- Moving the markets
The S&P 500 made a valiant effort to reach its magic 4,000 mark but fell short yet scored its best month since November. Today, it seemed like the rotation was back into the tech sector with the Nasdaq popping 1.52%, while the S&P was helped higher due to its tech heavy components.
Giving an assist was Biden’s big infrastructure plan, despite not only the negative connotations because of increased tax rates for corporations but also due to the closure of a variety of tax loopholes.
Regardless of the tech sector’s resurgence today, for the quarter it has been the laggard with a gain of 3% vs. the Dow’s and S&P’s 8% and 6.2% respectively. CNBC explained the reason this way:
The Nasdaq has been the relative underperformer as technology stocks are especially sensitive to rising rates because they depend on borrowing money cheaply to invest in their future growth.
Traders and investors alike are concerned about the possible negative impact of the massive stimulus/infrastructure plan with Tom Essaye of Sevens Report pointing straight to the underlying issues:
“Economic stimulus is no longer 100% virtuous in the eyes of the market, that’s because it will bring with it 1) Higher yields, 2) Rising inflation expectations and 3) Erosion of the idea that the Fed will be on hold for the entirety of 2021. Additionally, all this stimulus is being used to offset and usher in tax increases on individuals, corporations and investments.”
Well said, but I believe that the initial reaction will be positive for some market sectors, which we try to get exposure in.
Despite bond yields inching higher, the US Dollar was just about unchanged, which allowed GLD to finally have a decent showing by gaining +1.52%.
Concerns still abound that volatility might pick up over the next week due to large 60/40 funds having to adjust their holdings back to model on a massive scale, according to JPM. The reason is that US stocks have dramatically outperformed US Treasuries, as Bloomberg shows here.
So far, none of this forced month-end selling has materialized.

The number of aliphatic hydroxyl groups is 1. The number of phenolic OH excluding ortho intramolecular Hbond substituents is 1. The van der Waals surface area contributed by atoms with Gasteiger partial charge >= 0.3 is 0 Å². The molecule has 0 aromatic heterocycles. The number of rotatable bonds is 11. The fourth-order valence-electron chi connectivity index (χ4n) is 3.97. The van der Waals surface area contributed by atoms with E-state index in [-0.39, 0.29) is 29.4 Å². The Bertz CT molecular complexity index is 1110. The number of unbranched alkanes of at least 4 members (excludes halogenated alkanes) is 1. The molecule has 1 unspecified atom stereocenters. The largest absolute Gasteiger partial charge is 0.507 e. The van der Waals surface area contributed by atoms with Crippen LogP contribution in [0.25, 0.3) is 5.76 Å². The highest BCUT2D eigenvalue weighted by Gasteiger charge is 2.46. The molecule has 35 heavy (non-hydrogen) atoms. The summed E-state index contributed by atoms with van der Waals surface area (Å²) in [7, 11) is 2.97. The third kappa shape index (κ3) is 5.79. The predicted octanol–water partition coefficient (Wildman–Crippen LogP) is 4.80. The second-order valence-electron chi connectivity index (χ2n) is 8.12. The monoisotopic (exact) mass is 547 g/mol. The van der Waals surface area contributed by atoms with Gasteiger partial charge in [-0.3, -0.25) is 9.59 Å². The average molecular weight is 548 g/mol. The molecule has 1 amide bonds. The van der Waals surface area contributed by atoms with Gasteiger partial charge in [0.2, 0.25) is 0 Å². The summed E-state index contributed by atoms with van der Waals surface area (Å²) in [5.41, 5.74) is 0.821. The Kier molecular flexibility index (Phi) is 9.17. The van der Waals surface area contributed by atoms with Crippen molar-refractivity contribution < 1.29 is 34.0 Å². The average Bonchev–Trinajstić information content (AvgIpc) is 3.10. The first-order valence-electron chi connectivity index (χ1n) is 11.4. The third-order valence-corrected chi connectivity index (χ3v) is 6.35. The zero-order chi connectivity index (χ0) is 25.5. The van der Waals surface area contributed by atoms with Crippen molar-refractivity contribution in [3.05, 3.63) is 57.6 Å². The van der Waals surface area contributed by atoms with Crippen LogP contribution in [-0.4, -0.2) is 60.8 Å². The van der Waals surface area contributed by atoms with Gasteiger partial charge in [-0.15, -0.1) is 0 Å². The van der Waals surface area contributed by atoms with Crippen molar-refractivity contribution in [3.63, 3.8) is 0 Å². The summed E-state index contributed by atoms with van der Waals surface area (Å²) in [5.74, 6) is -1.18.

3. ETFs in the Spotlight
In case you missed the announcement and description of this section, you can read it here again.
It features some of the 10 broadly diversified domestic and sector ETFs from my HighVolume list as posted every Saturday. Furthermore, they are screened for the lowest MaxDD% number meaning they have been showing better resistance to temporary sell offs than all others over the past year.
The below table simply demonstrates the magnitude with which these ETFs are fluctuating above or below their respective individual trend lines (%+/-M/A). A break below, represented by a negative number, shows weakness, while a break above, represented by a positive percentage, shows strength.
For hundreds of ETF choices, be sure to reference Thursday’s StatSheet.
For this current domestic “Buy” cycle, here’s how some our candidates have fared:
Click image to enlarge.
Again, the %+/-M/A column above shows the position of the various ETFs in relation to their respective long-term trend lines, while the trailing sell stops are being tracked in the “Off High” column. The “Action” column will signal a “Sell” once the -8% point has been taken out in the “Off High” column. For more volatile sector ETFs, the trigger point is -10%.
3. Trend Tracking Indexes (TTIs)
Our TTIs changed slightly, however, the International one was far more volatile than the Domestic arena.
This is how we closed 3/31/2021:
Domestic TTI: +18.69% above its M/A (prior close +18.73%)—Buy signal effective 07/22/2020.
International TTI: +15.79% above its M/A (prior close +16.38%)—Buy signals effective 07/22/2020.
Disclosure: I am obliged to inform you that I, as well as my advisory clients, own some of the ETFs listed in the above table. Furthermore, they do not represent a specific investment recommendation for you, they merely show which ETFs from the universe I track are falling within the specified guidelines.Contact Ulli